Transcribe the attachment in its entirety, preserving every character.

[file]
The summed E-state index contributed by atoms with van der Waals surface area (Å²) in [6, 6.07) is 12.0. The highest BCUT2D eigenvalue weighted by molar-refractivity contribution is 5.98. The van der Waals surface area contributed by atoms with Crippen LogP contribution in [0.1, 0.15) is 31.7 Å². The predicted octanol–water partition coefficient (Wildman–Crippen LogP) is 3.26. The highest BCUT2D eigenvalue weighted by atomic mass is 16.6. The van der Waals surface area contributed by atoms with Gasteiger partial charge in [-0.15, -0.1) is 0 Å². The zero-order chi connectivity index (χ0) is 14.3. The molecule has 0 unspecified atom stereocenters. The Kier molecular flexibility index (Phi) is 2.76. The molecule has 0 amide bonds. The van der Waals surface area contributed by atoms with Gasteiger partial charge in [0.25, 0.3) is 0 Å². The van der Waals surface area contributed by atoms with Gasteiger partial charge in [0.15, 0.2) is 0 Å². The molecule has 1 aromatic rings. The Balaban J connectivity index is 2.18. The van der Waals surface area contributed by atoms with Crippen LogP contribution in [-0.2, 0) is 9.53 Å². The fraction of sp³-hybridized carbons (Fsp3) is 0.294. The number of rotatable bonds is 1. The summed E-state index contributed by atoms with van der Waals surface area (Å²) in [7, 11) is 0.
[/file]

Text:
The summed E-state index contributed by atoms with van der Waals surface area (Å²) in [6, 6.07) is 12.0. The highest BCUT2D eigenvalue weighted by molar-refractivity contribution is 5.98. The van der Waals surface area contributed by atoms with Crippen LogP contribution in [0.1, 0.15) is 31.7 Å². The predicted octanol–water partition coefficient (Wildman–Crippen LogP) is 3.26. The highest BCUT2D eigenvalue weighted by atomic mass is 16.6. The van der Waals surface area contributed by atoms with Gasteiger partial charge in [-0.15, -0.1) is 0 Å². The zero-order chi connectivity index (χ0) is 14.3. The molecule has 0 unspecified atom stereocenters. The Kier molecular flexibility index (Phi) is 2.76. The molecule has 0 amide bonds. The van der Waals surface area contributed by atoms with Gasteiger partial charge in [0.25, 0.3) is 0 Å². The van der Waals surface area contributed by atoms with Gasteiger partial charge in [0.15, 0.2) is 0 Å². The molecule has 1 aromatic rings. The Balaban J connectivity index is 2.18. The van der Waals surface area contributed by atoms with Crippen LogP contribution in [-0.2, 0) is 9.53 Å². The fraction of sp³-hybridized carbons (Fsp3) is 0.294. The number of rotatable bonds is 1. The summed E-state index contributed by atoms with van der Waals surface area (Å²) in [7, 11) is 0.